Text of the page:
SALORan SENI is dedicated to writings by Dr.Zulkifli bin Mohamad(Zubin Mohamad) and also others. Also serves as notice board for arts events. He has contributed to many journals including Kakiseni.com, NST, Malay Mail, Jakarta Post, Djakarta, E-ASEAN News, Jakarta-Java Kini and KOSMO. Zubin Mohamad is now writing for www.themalaysianinsider.com in Bahasa Malaysia and English.
Saturday, December 13, 2008
Fred Lim's Buto Article in StarMag!
Sunday December 14, 2008
Mixed butoh batter
Review by FRED LIM
A showcase of the wonderfully quirky Japanese dance form called butoh teased its audience but failed to dazzle.
Butoh Caravan Paris -Tokyo Dec 5, Orchestra Hall, Akademi Seni, Budaya dan Warisan Kebangsaan (Aswara)
In his opening lecture that launched Butoh Caravan, a week of butoh dance events in Kuala Lumpur recently, exponent Katsura Kan has likened watching this Japanese dance form as “watching a UFO in front of you”.
“It cannot be described and cannot be explained,” he added, alluding to the fact that butoh should be felt and experienced emotionally rather than having to follow a narrative.
Was the female duo Shinonome performing butoh or contemporary dance?
Indeed no other dance form in the world defies description and categorisation asbutoh does. Historically speaking, the birth of butoh has been credited to dancer Tatsumi Hijikata in the late 1950s. Together with his student Kazuo Ohno, they forged the fundamental form of this new dance that would be embraced by butoh practitioners all over the world today.
In one respect, butoh as a form came out of a protest by Japanese artists in the 50s and 60s to reject Western dance styles such as ballet. But there is a larger political significance to the movement. The curious, and often seen as mysterious, dance was a critical response to Japanese culture and politics of those times. In the wake of their WWII defeat and the American Occupation, there was a call in Japan to return to traditional culture and feudal traditions. So in another respect, butoh was a protest against the traditional Japanese artforms of kabuki andnoh that were hierarchical in their organisations and systematic and rigid in their art.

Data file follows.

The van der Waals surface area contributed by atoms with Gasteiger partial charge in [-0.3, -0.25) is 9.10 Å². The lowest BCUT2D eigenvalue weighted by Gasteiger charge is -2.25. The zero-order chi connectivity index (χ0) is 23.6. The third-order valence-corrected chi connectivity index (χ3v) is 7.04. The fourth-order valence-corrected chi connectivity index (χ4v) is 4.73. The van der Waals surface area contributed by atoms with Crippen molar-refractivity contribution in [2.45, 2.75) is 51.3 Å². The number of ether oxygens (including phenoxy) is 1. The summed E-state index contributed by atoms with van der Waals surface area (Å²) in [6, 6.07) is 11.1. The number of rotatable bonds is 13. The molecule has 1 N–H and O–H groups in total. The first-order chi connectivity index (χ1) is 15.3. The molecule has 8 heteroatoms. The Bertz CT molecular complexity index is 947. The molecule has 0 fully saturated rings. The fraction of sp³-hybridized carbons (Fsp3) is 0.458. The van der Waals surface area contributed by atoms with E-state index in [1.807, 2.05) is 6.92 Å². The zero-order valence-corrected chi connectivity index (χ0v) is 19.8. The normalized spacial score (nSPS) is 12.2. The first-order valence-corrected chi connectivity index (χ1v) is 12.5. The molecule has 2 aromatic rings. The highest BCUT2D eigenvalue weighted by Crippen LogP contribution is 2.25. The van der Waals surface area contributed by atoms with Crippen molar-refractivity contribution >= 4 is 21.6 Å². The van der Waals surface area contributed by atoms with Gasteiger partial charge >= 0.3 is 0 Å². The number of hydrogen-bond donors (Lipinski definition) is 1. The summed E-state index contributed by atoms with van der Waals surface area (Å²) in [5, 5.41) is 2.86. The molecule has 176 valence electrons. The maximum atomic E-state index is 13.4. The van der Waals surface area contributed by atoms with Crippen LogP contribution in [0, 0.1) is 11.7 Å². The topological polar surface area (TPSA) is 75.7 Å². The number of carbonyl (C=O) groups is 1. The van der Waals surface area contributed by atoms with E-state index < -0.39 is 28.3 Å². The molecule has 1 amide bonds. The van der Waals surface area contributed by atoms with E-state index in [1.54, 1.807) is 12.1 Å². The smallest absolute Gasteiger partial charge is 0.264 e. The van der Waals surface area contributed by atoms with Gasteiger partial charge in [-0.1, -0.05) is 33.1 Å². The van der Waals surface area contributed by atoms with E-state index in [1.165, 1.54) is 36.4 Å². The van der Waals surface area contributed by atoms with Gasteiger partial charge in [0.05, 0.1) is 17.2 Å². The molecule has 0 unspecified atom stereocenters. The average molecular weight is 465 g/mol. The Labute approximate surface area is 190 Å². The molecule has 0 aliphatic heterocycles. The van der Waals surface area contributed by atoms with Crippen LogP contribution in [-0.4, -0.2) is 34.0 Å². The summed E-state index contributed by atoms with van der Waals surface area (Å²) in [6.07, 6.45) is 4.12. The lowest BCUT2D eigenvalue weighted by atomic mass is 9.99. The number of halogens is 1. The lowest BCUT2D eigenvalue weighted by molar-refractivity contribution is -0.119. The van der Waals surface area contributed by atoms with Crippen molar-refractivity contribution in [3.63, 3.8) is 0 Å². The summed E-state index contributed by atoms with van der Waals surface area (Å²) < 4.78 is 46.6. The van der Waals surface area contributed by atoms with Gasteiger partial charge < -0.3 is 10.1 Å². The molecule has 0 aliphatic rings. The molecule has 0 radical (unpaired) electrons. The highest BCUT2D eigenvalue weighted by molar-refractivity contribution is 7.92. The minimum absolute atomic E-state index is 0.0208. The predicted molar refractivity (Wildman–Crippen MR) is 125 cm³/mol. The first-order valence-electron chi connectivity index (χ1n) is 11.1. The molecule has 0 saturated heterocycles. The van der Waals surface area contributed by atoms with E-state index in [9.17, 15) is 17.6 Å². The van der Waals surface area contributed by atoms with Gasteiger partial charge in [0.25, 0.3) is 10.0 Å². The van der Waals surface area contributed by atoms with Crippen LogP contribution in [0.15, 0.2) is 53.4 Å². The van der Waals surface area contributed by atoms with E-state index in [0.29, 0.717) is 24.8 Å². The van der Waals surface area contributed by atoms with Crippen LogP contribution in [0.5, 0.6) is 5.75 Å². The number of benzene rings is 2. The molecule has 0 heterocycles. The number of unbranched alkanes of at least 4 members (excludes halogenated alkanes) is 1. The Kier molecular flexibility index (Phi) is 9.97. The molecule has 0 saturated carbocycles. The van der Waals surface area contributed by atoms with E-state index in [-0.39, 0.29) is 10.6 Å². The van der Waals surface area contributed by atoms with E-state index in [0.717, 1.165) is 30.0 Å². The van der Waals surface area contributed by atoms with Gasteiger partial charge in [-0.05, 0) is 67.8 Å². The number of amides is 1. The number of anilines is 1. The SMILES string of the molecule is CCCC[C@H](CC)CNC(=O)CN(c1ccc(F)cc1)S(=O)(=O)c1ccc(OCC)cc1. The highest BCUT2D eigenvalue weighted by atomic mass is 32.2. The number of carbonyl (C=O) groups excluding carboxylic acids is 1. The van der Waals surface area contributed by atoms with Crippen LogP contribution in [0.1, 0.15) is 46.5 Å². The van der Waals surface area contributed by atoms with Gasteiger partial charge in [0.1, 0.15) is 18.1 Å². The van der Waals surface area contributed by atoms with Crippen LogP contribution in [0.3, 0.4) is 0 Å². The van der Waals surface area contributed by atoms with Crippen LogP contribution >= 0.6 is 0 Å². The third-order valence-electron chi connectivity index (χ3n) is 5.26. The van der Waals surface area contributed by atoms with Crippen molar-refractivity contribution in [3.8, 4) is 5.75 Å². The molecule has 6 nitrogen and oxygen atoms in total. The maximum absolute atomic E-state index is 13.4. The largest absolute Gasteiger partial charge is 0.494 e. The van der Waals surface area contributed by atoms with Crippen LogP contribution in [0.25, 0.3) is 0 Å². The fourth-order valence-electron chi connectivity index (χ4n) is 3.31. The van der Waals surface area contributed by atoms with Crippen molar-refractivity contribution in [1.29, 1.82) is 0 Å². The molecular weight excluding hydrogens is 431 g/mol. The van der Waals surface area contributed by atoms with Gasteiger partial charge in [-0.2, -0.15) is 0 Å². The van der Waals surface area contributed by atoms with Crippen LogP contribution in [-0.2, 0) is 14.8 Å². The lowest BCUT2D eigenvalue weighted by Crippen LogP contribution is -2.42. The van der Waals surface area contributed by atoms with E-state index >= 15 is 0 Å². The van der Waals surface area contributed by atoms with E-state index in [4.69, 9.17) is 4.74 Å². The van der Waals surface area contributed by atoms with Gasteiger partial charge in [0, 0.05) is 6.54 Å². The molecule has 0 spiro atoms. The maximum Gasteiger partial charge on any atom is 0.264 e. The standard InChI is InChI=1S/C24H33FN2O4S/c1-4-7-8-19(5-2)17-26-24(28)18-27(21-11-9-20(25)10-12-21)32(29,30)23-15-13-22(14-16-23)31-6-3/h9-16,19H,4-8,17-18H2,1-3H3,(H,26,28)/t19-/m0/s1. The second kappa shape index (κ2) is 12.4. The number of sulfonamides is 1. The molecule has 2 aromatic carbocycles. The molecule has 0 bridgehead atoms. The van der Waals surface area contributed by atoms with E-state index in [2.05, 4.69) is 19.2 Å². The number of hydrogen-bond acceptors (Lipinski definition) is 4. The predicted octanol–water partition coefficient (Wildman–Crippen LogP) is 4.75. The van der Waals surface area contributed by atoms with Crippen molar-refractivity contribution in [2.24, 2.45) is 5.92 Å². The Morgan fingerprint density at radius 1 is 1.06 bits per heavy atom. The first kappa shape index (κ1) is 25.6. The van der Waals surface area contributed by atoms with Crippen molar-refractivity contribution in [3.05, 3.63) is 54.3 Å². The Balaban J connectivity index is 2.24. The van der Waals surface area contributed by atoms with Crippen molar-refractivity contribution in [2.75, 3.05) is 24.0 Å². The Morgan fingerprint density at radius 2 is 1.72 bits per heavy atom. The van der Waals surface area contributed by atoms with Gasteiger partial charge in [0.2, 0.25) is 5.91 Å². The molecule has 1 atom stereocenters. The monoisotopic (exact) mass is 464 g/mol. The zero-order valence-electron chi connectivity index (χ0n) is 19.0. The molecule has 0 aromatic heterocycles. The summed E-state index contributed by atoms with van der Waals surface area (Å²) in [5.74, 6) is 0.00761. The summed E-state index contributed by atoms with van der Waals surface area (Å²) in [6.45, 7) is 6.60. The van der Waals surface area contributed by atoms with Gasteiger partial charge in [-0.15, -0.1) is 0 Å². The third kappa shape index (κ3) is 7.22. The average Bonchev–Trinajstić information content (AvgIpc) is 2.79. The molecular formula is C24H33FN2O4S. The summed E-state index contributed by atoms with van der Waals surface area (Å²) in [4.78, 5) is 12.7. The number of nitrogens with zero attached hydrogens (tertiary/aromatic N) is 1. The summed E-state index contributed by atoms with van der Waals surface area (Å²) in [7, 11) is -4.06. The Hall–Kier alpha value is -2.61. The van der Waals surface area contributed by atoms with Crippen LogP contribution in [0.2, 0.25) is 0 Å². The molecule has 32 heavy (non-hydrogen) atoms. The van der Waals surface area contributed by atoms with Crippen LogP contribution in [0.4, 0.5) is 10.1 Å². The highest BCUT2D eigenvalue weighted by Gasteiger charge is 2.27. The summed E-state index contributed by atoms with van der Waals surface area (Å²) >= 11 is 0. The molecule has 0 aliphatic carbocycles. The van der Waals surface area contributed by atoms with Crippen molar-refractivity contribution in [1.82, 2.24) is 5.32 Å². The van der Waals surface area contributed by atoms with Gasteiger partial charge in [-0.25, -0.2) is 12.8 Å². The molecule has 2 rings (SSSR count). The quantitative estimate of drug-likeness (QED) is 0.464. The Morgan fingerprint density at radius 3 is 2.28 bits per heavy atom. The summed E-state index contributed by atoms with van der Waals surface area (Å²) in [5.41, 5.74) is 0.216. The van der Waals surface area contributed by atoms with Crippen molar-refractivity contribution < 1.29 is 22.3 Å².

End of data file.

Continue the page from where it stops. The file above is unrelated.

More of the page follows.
Butoh artists adopted a more fluid and open form of expression that was inspired by expressionist dance in Germany. Hijikata was a student of expressionist dancer Mary Wigman, so many dance theorists believed that butoh was partly derived from this European dance concept.
Today, butoh has been described as “animalistic”, “mysterious”, “depressing”, “lyrical”, “grotesque” and even “comedic”. Some of the descriptions are at odds with one another and yet they do represent certain qualities of the dance. Entrenched in the philosophy of personal expressionof the individual and body, it is easy to believe why there are so many “types” of butoh. While the common image of bodies painted all-white and twisted into contorted shapes still prevail – this being a direct influence of Hijikata – many butoh troupes and dancers have evolved their own styles.
The performance event, entitled Butoh Caravan Paris-Tokyo, that was headed by Katsura Kan, illustrated the diversity of this dance form in one single night. In the past, KL has seen different butoh performances from the epic stagings of Sankai Juku (2006) to the emotional and soul-shaking dances of Ko Murobushi (2004 & 2006).
Bizarre butoh ... two dancers in red burst forth from a polystyrene cow and played music!